If you were to ask me about my most memorable moment in TEC, I would describe my experience heading up audio for the 2013 musical, The Music Man. In a job that required a considerable amount of focus for the entirety of the performance, one would think that the stress of managing 43 miked actors, a 12 piece orchestra, and numerous sound effect cues might have knocked this particular experience out of the runnings. Interestingly, I felt that this challenge not only encouraged a growth in my technical knowledge but instilled vastly greater self-confidence in me as the production advanced.
The Music Man represented a monumental step for me in the areas of said self-confidence and more importantly self-esteem that I will never forget. Going into that first tech rehearsal, I feared that I would not be able to continue the tradition of excellent sound quality and consistency during the musical. What my crew and I quickly realized was that with constant focus, attention to detail, and most importantly, a passion for our jobs, success was inevitable. It highlighted one of the most important things I have ever learned about TEC, and made it easy to see why it is such a popular club. It’s common knowledge to even the newest TEC members how easy it is to fall in love with this organization and its associated culture and group of friends. Stepping back as a now older member, it’s amazing to see the immediate effect on 9th graders working their first productions as they quickly assimilate into the TEC community.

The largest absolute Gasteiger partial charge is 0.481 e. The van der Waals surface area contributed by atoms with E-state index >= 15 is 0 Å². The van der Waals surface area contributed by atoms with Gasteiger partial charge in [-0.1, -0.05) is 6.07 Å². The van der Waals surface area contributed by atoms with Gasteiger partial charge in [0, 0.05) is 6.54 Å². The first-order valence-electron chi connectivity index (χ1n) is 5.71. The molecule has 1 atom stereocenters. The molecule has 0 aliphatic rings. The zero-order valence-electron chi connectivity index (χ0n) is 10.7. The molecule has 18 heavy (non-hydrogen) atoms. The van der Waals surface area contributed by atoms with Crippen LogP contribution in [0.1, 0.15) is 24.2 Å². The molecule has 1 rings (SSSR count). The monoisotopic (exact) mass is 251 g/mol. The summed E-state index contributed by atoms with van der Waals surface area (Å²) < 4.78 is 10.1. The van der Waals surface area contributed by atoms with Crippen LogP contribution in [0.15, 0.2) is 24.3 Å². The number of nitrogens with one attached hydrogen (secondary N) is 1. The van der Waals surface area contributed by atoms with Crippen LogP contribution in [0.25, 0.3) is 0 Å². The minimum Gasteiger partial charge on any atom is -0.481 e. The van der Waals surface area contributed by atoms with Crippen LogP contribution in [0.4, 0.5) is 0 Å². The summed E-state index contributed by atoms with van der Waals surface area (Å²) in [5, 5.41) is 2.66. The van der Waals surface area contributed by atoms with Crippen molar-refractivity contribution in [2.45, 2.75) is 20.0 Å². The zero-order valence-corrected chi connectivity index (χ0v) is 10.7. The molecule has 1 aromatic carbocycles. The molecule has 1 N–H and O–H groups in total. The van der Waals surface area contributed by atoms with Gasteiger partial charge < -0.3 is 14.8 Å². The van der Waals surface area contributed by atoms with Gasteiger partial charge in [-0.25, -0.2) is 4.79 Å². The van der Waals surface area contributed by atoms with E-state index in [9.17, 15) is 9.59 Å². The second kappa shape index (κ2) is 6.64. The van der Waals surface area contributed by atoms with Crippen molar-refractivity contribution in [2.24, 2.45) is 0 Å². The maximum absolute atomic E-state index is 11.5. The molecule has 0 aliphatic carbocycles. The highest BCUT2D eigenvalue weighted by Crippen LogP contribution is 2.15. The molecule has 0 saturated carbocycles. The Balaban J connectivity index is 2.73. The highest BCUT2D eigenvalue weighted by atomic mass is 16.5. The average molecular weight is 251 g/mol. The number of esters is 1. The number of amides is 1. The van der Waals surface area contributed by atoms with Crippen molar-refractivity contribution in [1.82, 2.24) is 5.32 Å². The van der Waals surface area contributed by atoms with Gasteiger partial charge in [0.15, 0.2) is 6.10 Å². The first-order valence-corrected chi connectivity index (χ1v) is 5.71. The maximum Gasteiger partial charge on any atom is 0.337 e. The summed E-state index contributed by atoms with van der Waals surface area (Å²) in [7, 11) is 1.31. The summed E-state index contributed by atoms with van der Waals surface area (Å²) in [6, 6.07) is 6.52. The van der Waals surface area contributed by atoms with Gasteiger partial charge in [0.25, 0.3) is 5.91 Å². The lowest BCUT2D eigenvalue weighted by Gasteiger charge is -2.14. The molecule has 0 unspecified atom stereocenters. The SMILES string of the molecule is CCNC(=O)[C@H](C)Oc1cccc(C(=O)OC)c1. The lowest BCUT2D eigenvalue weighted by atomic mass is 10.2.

In short, through the Music Man I found that success begets success. Success leads to a passion for one's work creating such a personal commitment and investment into a job that an immense quality of work is put out. Mr. Poole and members of TEC who came long before me noticed this as well, and worked hard to ingrain it into the TEC culture. They found that the easiest way to get younger members truly dedicated was to enable them to be valuable and successful components of the productions. Each crew member is always put into a position in which they can succeed, and are allowed to grow into their respective positions until it isn't the staff member or crew head pushing them to do better work, but themselves, for the sake of the production, and for the sake of the other TEC members on the crew. It’s what keeps the younger members coming back, and in this particular case it’s what made this year’s audio team so successful. It goes without saying that a significant amount of time goes into training and coaching for all positions by staff members and crew heads alike, so that every person on the crew can experience the feeling of ownership, pride, and sincere respect for the outcome of the show.
I joined this organization for the high-tech aspects of our theater but like many, I stayed for greatly different reasons. For the graduating seniors of TEC there is so much more to them in the people, the relationships, and the marks they leave behind on members like me or you. Passing on the tips and tricks that the seniors have picked up over the 4 years of high school doesn't come as burdensome for them. They do not desire success for themselves, but success for the future and continuing members of TEC who will never stop raising this organization to greater heights, by promoting leadership, camaraderie, and fun.